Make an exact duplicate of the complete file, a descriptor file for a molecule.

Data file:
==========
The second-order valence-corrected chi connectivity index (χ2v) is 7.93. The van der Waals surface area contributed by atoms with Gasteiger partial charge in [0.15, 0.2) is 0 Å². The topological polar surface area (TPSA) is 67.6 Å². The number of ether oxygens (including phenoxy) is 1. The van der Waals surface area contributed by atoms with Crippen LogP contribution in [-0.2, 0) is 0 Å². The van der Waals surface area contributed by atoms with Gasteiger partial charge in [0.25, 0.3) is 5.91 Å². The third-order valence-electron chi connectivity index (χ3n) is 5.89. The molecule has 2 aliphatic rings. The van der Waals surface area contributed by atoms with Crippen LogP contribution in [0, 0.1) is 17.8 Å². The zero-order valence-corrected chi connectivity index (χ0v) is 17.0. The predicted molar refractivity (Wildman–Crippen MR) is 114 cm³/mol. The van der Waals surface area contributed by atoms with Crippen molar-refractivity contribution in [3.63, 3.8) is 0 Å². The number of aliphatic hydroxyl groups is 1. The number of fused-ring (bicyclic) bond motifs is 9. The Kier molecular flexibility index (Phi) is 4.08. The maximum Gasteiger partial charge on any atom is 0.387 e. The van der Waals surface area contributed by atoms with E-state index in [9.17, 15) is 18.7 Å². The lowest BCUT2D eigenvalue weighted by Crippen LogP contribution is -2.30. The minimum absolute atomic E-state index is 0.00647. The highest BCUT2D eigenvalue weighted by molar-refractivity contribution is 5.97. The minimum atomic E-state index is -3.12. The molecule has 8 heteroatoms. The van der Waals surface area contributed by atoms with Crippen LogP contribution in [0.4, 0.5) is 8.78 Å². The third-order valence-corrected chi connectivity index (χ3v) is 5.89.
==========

The second-order valence-corrected chi connectivity index (χ2v) is 7.93. The van der Waals surface area contributed by atoms with Gasteiger partial charge in [0.15, 0.2) is 0 Å². The topological polar surface area (TPSA) is 67.6 Å². The number of ether oxygens (including phenoxy) is 1. The van der Waals surface area contributed by atoms with Crippen LogP contribution in [-0.2, 0) is 0 Å². The van der Waals surface area contributed by atoms with Gasteiger partial charge in [0.25, 0.3) is 5.91 Å². The third-order valence-electron chi connectivity index (χ3n) is 5.89. The molecule has 2 aliphatic rings. The van der Waals surface area contributed by atoms with Crippen LogP contribution in [0, 0.1) is 17.8 Å². The zero-order valence-corrected chi connectivity index (χ0v) is 17.0. The predicted molar refractivity (Wildman–Crippen MR) is 114 cm³/mol. The van der Waals surface area contributed by atoms with Crippen molar-refractivity contribution in [3.63, 3.8) is 0 Å². The number of aliphatic hydroxyl groups is 1. The number of fused-ring (bicyclic) bond motifs is 9. The Kier molecular flexibility index (Phi) is 4.08. The maximum Gasteiger partial charge on any atom is 0.387 e. The van der Waals surface area contributed by atoms with E-state index in [9.17, 15) is 18.7 Å². The lowest BCUT2D eigenvalue weighted by Crippen LogP contribution is -2.30. The minimum absolute atomic E-state index is 0.00647. The highest BCUT2D eigenvalue weighted by molar-refractivity contribution is 5.97. The minimum atomic E-state index is -3.12. The molecule has 8 heteroatoms. The van der Waals surface area contributed by atoms with Crippen LogP contribution in [0.4, 0.5) is 8.78 Å². The third-order valence-corrected chi connectivity index (χ3v) is 5.89.